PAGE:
Housing Authority of Cook County one of three Public Housing Authorities nationwide to participate in first-of-its-kind study
(Cook County, IL) – Today, a new report was released by the U.S. Department of Housing and Urban Development (HUD) and the Policy and Economic Research Council (PERC). The report outlined the findings of a study examining how reporting rent payments of low-income, HUD-assisted households to nationwide consumer reporting agencies would impact the credit ratings of families. The results relayed a significant boost in credit scores for low-income families and found that many of the participating households would cease being “credit invisible.” The Housing Authority of Cook County (HACC) was among the three Public Housing Authorities to participate in the research.
“More and more landlords throughout suburban Cook County are using credit score checks to determine whether or not to accept a tenant’s application, especially in areas of opportunity,” said Richard Monocchio, HACC Executive Director. “For our low-income tenants, many of whom have low or non-existent scores due to their circumstances, this means an automatic denial. HACC is proud to have participated in this groundbreaking study and is excited to explore a path forward given the promising findings.”
The study analyzed credit scores (from Experian and TransUnion) of more than 9,000 HUD-assisted households in Cook County, Illinois; Louisville, Kentucky; and Seattle using credit risk models from FICO and VantageScore. The study found that reporting rental payment data resulted in a significant increase in the number of HUD-assisted tenants with credit scores above 620 between 51 and 65 percent. In addition, the inclusion of rental payment data nearly eliminated credit invisibility among HUD-assisted tenants. In one risk model, the rate of ‘unscoreable’ tenants fell from 49-to-seven percent; in another risk model, the share of tenants with little or no credit history fell from 11-to-zero percent.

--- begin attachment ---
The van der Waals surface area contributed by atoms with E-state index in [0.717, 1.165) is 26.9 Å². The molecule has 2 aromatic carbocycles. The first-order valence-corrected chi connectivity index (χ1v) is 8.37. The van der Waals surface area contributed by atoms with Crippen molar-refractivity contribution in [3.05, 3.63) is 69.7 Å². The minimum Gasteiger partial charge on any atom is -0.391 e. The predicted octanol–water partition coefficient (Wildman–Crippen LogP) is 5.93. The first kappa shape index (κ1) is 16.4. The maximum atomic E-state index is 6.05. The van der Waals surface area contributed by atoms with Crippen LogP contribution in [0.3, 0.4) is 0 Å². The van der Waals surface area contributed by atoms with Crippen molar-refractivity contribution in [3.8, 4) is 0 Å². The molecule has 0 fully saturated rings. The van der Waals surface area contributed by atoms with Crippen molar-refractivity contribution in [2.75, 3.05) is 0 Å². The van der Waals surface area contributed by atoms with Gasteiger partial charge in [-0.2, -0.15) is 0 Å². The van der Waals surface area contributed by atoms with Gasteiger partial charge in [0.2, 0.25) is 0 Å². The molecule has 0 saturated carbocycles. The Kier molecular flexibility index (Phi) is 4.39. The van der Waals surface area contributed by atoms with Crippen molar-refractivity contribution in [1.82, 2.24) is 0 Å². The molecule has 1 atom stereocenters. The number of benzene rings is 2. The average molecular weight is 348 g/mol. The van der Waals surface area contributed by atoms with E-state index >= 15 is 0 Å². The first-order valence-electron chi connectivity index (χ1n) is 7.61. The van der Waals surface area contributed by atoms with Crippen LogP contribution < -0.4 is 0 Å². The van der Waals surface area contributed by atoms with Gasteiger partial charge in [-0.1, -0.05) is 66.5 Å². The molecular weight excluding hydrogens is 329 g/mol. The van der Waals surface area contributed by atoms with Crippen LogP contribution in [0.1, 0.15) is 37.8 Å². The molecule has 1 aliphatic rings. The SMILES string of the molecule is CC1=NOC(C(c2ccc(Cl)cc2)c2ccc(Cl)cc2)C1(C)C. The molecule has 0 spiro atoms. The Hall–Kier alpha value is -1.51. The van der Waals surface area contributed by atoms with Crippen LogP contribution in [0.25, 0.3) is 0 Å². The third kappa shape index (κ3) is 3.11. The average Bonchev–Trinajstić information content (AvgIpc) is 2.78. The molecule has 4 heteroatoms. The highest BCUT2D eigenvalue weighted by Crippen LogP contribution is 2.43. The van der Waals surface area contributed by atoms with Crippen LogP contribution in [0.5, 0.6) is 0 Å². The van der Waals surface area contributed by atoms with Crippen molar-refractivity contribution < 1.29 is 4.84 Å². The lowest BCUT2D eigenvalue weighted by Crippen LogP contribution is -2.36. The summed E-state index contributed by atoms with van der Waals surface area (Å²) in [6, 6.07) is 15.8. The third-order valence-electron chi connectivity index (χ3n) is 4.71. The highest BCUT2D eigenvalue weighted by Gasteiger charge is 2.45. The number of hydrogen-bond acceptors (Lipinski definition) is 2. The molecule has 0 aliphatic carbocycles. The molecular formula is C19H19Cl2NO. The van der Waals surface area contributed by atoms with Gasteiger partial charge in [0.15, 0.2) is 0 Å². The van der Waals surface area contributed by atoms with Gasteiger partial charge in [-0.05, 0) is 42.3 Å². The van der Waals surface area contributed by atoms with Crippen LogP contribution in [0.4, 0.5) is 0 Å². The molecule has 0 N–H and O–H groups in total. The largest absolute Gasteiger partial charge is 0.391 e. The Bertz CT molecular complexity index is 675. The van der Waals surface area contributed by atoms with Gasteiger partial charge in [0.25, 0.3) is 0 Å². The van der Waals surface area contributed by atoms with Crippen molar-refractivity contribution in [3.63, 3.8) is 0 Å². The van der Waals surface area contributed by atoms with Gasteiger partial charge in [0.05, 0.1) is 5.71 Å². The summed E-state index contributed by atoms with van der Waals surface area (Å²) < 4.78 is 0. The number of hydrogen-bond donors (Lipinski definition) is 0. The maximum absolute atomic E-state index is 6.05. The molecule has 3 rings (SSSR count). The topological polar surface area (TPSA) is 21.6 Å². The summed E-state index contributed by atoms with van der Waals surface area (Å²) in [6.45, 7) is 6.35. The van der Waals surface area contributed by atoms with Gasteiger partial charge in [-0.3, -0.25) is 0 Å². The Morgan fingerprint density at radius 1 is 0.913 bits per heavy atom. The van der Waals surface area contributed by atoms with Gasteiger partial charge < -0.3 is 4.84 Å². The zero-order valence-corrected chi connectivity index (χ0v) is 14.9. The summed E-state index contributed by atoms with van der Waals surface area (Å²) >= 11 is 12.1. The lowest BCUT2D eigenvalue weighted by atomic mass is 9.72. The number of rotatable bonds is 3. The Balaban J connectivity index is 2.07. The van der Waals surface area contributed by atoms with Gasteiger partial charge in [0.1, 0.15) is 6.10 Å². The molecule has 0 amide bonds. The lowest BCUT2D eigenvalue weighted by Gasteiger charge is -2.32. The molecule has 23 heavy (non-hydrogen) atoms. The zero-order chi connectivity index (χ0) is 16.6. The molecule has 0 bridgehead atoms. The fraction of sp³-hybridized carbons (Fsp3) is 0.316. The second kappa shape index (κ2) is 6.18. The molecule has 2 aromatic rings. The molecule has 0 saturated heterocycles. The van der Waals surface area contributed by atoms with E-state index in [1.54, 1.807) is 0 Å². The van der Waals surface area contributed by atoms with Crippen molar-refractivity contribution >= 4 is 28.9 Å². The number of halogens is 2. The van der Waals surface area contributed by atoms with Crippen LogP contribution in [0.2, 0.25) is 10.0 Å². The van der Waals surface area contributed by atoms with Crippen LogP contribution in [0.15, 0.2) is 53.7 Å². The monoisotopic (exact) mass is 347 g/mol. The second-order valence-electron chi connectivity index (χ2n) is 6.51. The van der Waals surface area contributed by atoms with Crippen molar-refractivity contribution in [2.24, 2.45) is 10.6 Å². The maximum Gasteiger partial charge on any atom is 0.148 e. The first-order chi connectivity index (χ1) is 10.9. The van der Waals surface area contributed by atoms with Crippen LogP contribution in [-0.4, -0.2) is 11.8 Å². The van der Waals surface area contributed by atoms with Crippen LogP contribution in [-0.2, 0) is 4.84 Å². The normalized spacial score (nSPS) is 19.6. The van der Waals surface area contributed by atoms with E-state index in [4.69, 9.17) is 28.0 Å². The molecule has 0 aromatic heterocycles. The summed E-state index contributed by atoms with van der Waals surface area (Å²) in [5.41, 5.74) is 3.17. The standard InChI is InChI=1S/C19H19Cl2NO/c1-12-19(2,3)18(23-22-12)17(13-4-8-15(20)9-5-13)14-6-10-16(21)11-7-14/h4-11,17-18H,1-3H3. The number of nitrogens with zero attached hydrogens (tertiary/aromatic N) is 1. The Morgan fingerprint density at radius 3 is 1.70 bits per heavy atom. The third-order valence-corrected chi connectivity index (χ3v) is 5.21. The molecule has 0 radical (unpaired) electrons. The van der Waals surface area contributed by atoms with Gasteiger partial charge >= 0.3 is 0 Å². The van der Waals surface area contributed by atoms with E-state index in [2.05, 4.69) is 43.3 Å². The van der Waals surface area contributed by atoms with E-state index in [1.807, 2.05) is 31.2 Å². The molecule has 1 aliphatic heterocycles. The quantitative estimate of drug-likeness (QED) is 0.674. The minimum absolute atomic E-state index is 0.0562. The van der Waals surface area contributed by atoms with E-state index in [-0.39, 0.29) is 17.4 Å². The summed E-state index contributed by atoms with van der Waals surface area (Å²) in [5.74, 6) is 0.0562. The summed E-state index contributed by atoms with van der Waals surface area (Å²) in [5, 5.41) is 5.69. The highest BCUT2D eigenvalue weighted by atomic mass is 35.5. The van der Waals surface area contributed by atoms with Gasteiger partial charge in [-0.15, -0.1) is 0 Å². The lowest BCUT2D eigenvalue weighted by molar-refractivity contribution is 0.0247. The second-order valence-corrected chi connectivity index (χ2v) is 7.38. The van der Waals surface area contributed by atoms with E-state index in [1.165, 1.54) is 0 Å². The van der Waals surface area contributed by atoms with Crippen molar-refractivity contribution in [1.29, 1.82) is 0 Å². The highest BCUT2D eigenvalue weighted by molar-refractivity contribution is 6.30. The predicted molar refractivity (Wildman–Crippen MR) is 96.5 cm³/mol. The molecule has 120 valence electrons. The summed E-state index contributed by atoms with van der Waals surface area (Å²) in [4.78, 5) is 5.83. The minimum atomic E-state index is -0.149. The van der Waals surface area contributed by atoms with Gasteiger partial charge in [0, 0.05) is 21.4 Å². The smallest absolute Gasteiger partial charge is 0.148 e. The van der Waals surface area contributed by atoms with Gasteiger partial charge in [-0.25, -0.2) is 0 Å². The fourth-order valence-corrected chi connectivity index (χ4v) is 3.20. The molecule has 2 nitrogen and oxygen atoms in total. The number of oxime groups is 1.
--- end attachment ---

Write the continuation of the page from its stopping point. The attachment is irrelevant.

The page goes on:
“I applaud the Housing Authority of Cook County for volunteering to participate in this groundbreaking study,” said Cook County Board President Toni Preckwinkle. “For many of our low-income families in Cook County, rental payments represent the largest monthly bill in the household budget. Exploring ways to incorporate those payments in credit reporting has the potential to provide access to a system that has left too many behind.”
While this study shows rent payment performance can improve both credit visibility and the fraction of tenants with credit scores above 620, it also shows that many public housing tenants continue to have subprime credit scores that can limit their housing choices and their ability to obtain insurance. Other HUD research finds that low credit scores substantially limit tenant choice on where they search for private rental housing and that tenants are motivated to improve their credit, receive financial education, and take advantage of available credit counseling.
“Credit invisibility affects an estimated 54 million persons,” said report co-author and PERC President Dr. Michael Turner. “Through no fault of their own, families are trapped in a credit Catch 22—in order to qualify for credit, you must already have credit. Without a credit report and score, these families are forced to turn to high-cost lenders. This study shows a path to affordable mainstream credit for many HUD-assisted tenants and renters of all types.”